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Cancer Treat Rev. 2015 May;41(5):385-90. doi: 10.1016/j.ctrv.2015.02.009. Epub 2015 Feb 27.

The landscape of precision cancer medicine clinical trials in the United States.

Author information

1
Weill Cornell Medical College, New York, NY, United States.
2
Department of Medicine, Division of Hematology/Oncology, Tisch Cancer Institute, New York, NY, United States; Department of Surgery, Lahey Clinic, Burlington, MA, United States; Department of Urology, Lahey Clinic, Burlington, MA, United States.
3
Department of Medicine, Division of Hematology/Oncology, Tisch Cancer Institute, New York, NY, United States.
4
Department of Medicine, Division of Hematology/Oncology, Tisch Cancer Institute, New York, NY, United States. Electronic address: Matthew.galsky@mssm.edu.

Abstract

PURPOSE:

Advances in tumor biology and multiplex genomic analysis have ushered in the era of precision cancer medicine. Little is currently known, however, about the landscape of prospective "precision cancer medicine" clinical trials in the U.S.

METHODS:

We identified all adult interventional cancer trials registered on ClinicalTrials.gov between September 2005 and May 2013. Trials were classified as "precision cancer medicine" if a genomic alteration in a predefined set of 88 genes was required for enrollment. Baseline characteristics were ascertained for each trial.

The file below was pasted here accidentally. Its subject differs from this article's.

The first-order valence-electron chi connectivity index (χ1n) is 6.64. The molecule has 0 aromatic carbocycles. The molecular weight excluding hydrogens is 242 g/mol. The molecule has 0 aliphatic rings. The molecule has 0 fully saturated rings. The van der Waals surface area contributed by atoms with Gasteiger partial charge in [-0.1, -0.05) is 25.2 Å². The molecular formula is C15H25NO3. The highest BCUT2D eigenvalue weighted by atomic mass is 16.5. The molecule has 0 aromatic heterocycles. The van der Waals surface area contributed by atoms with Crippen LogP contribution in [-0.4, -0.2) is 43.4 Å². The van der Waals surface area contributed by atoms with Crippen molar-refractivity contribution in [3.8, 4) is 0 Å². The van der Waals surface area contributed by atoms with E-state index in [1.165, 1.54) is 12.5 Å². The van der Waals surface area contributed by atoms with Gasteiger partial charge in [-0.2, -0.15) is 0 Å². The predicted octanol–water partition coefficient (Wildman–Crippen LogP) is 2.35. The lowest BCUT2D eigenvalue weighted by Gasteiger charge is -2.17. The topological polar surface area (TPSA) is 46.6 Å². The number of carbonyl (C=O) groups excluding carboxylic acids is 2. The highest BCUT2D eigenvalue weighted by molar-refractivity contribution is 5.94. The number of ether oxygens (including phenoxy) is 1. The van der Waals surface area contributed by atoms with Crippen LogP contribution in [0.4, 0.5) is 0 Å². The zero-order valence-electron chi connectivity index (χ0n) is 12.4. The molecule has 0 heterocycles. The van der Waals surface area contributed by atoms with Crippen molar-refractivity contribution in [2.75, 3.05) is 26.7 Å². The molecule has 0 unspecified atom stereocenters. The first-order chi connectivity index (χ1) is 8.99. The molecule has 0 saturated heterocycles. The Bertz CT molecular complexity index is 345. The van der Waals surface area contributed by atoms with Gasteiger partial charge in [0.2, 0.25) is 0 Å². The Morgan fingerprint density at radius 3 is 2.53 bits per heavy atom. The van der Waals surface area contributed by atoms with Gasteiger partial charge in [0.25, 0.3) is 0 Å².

RESULTS:

Of the initial 18,797 trials identified, 9094 (48%) were eligible for inclusion: 684 (8%) were classified as precision cancer medicine trials and 8410 (92%) were non-precision cancer medicine trials. Compared with non-precision cancer medicine trials, precision cancer medicine trials were significantly more likely to be phase II [RR 1.19 (1.10-1.29), p<0.001], multi-center [RR 1.18 (1.11-1.26), p<0.001], open-label [RR 1.04 (1.02-1.07), p=0.005] and involve breast [RR 4.03 (3.49-4.52), p<0.001], colorectal [RR 1.62 (1.22-2.14), p=0.002] and skin [RR 1.98 (1.55-2.54), p<0.001] cancers. Precision medicine trials required 38 unique genomic alterations for enrollment. The proportion of precision cancer medicine trials compared to the total number of trials increased from 3% in 2006 to 16% in 2013.

CONCLUSION:

The proportion of adult cancer clinical trials in the U.S. requiring a genomic alteration for enrollment has increased substantially over the past several years. However, such trials still represent a small minority of studies performed within the cancer clinical trials enterprise and include a small subset of putatively "actionable" alterations.

KEYWORDS:

Actionable mutations; Clinical trials; Clinicaltrials.gov; Genomics; Precision cancer medicine; Precision medicine

PMID:
25864024
DOI:
10.1016/j.ctrv.2015.02.009
[Indexed for MEDLINE]

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